By Aaron M. Smith
Student A: This student was no Einstein in high school. He worked hard, however, earning a 3.5 GPA during the course of his high school years. He played basketball, but not very well. He once earned a state science fair award for cloning alfalfa (yet to this day cannot describe how he did it). He was a member of the National Honor Society. He was never arrested and only had one beer while in high school. He went to the principal's office twice in his four years of high school -- once for depancing his friend in gym class and once to receive information on being named Student of the Month (not the same month as the prior incident). He graduated in the top 5 percent of his class. He went to an instate university with $0 scholarship money and a good work ethic. He worked three jobs every year to make ends meet. He earned a degree and graduated with a mountain of debt and a job that paid just $20,000 a year.
Student B: This student came from a poor family. No one in his family had ever gone to college. His dad wasn't around and only sometimes sent checks. His mom wanted him to work at a construction company with his uncle even though he'd rather teach and coach football. His GPA during high school was 2.5. His high school counselor told him college prep wasn't for him; he knew he wouldn't be able to afford college anyway. He played football successfully, but not well enough for colleges to come calling. He once was suspended for drinking beer on school property. He worked during that week off and made enough money to go on spring break. He graduated in the top half of his class. He did not attend college, but earned a decent living working for his uncle in the construction business. He still lives at home and hates his job, wishing he could have gone to college.
|Reggie Bush surely struggled to get by at USC.|
Now, one of those students is suing the NCAA while his handlers are crying foul because he wasn't allowed to earn money as a college student. Never mind the new condo his parents were given by a school booster. This student claimed that he was "like a slave" because he didn't get paid for the work he did while in college. He calls himself a poor college student. He talks of struggling to get by.
I am Student A, and I find that appalling.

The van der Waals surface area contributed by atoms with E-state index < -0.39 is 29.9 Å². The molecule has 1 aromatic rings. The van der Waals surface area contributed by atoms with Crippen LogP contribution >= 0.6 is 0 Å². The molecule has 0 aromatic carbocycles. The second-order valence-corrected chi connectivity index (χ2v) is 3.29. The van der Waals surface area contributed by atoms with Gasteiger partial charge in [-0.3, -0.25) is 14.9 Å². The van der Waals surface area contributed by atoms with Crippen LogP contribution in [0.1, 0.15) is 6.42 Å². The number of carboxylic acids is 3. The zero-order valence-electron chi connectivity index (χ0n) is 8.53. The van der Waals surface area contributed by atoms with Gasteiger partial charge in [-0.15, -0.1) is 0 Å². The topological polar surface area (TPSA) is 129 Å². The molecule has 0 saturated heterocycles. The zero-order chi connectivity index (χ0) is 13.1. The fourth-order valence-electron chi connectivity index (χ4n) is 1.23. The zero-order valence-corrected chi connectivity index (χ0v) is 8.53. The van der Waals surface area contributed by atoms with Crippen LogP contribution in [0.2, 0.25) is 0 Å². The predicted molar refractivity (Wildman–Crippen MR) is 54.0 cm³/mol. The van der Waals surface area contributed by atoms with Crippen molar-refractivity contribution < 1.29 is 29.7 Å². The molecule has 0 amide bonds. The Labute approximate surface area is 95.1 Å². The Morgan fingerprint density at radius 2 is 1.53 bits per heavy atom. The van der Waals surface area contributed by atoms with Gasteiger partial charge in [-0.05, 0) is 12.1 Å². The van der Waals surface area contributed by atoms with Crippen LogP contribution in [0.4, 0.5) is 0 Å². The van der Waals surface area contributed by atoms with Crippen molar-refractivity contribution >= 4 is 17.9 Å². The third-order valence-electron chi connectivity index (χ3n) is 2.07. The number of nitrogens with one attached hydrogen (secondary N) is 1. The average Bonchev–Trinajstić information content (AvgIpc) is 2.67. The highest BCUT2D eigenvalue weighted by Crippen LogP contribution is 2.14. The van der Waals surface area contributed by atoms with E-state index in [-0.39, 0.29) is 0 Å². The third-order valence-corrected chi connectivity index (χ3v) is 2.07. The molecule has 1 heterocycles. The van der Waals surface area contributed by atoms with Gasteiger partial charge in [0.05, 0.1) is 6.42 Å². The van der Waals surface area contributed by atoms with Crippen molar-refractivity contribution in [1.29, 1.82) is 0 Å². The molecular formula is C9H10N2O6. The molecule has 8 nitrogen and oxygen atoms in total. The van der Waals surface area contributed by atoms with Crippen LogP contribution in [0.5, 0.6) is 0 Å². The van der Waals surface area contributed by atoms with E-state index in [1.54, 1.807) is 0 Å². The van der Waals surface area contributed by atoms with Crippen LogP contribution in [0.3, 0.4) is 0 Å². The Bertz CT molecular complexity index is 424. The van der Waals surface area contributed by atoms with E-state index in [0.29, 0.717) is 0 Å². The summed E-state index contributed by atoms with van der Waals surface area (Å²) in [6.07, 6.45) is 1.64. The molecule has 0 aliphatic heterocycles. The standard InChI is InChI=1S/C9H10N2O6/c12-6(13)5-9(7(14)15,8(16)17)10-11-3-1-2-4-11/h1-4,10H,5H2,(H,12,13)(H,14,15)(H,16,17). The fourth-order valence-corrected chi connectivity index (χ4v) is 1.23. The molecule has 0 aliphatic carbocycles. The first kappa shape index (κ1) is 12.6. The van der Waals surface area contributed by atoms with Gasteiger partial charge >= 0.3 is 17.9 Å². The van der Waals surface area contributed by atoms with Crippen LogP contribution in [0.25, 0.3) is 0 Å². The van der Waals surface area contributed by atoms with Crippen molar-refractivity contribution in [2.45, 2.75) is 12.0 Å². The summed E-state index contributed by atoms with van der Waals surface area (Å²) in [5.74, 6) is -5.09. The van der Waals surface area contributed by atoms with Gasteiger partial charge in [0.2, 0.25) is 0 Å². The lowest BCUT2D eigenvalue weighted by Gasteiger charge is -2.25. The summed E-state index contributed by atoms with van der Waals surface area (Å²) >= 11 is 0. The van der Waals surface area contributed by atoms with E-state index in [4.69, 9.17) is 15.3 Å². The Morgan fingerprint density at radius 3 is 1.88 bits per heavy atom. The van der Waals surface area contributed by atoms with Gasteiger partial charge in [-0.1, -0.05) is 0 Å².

Student C received a scholarship that totaled more than $100,000. He "earned" that by not doing any homework. He "earned" that by disrespecting the law. He "earned" that by convincing teachers to let him slide by. Some may call me bitter. Some may call me jealous. That's fine. I really don't care. All I'm saying is that for someone to get free tuition to a stellar university, a free place to live, and free food all the while complaining because he feels like a "slave" or that he "is being used" is utterly ridiculous, not to mention offensive. No you should not be paid; you are already getting free education (which apparently you are not using -- look up slavery and maybe you'll change your tune).
No you should not be paid; you are already getting free tattoos, or $100 handshakes from obsessive boosters, or a different sports car every new season. I drove an old Dodge Neon that broke down often. I had to pick up a third job bagging groceries at Kroger just to make enough money to get it fixed so that I could work at my other two jobs. No, I didn't have to walk uphill both ways to work, but you get the point ... hopefully.
And now I have to listen to Student C complain about how he had to scrape by? Please. Don't waste my time. Some people, like Student B, cannot even afford college. The way tuition is rising, even those who want to go will have to settle for something they do not really want to do. College is a pipe dream for some -- not because they can't hack it, but rather the amount of money it takes to go anymore is unbelievably high. And far too many students who made it to college through hard work are still paying off their college debts 10 years later. College isn't free (for most), so when I hear people calling themselves slaves while shrugging off the six figures they are receiving for going to college, I tend to get a little annoyed.
Now, not all college athletes are like Student C. Many work extremely hard in the classroom and earn their degrees while excelling on the court or field. Those students are admirable and will go on to be successful whether in sports or in something else. But that doesn't change my view on the hot topic of whether or not collegiate athletes should be paid -- because they already are getting paid.
It's called a scholarship.